9 No widow may be put on the list of widows unless she is over sixty, has been faithful to her husband, 10 and is well known for her good deeds, such as bringing up children, showing hospitality, washing the feet of the Lord’s people, helping those in trouble and devoting herself to all kinds of good deeds.

11 As for younger widows, do not put them on such a list. For when their sensual desires overcome their dedication to Christ, they want to marry. 12 Thus they bring judgment on themselves, because they have broken their first pledge. 13 Besides, they get into the habit of being idle and going about from house to house. And not only do they become idlers, but also busybodies who talk nonsense, saying things they ought not to. 14 So I counsel younger widows to marry, to have children, to manage their homes and to give the enemy no opportunity for slander. 15 Some have in fact already turned away to follow Satan. 1 Timothy 5:9-15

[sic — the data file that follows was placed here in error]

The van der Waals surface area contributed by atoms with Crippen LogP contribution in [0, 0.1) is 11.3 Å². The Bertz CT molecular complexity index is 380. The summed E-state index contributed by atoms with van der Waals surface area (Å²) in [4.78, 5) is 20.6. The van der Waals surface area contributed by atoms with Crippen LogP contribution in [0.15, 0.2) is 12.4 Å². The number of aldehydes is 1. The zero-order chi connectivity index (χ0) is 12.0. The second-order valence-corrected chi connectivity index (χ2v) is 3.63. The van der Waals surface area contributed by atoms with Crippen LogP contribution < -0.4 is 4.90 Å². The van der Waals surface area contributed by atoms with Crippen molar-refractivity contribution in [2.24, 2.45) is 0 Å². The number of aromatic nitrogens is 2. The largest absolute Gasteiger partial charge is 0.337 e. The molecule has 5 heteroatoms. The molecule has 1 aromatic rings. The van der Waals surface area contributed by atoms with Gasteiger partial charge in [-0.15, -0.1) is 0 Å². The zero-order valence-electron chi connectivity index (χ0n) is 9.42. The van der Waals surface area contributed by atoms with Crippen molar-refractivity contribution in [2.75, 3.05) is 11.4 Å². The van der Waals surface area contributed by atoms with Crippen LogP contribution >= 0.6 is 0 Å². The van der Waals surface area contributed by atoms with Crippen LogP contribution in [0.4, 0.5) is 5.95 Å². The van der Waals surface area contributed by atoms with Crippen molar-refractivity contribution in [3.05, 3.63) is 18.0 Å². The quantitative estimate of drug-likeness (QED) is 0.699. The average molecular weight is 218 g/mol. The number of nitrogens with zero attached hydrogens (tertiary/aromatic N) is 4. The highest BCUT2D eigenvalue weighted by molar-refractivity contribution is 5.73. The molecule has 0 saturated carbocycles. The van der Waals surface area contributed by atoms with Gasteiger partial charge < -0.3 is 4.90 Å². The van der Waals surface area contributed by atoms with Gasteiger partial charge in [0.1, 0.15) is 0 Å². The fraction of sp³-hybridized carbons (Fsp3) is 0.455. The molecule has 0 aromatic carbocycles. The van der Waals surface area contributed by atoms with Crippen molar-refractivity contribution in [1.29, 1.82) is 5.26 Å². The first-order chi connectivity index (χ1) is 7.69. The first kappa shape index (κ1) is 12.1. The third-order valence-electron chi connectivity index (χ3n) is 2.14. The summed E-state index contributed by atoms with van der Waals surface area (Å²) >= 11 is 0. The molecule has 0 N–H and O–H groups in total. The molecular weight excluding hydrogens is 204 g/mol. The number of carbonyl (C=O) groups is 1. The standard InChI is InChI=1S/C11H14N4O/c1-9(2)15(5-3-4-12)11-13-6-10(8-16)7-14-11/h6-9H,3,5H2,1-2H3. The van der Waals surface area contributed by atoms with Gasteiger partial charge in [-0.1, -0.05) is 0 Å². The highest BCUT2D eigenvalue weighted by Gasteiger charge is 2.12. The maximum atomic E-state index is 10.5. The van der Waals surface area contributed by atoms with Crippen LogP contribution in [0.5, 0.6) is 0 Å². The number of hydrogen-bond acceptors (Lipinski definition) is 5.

Obviously there was a distinction in that culture between young and elderly widows. The elderly were mature and responsible, but the younger widows had the potential to be more aggressive and ambitious at their new lot in life.

So, what can we take away for today? Both groups of women can derive a sense of purpose in their lives. Neither is wrong. Elderly men and women can certainly have an impact on their families and neighborhoods just by being themselves. The next generation can still use Godly advice and direction from those who have gone before. A quick email, card, or phone call to children, grandchildren, aunts or uncles can make a huge impact.

The younger generation can also have a huge impact on the next generation they are training through marriage and parenting.

The two groups of women certainly need each other.

Pray for both elderly and young women in your church. Their impact on society is larger than they realize.

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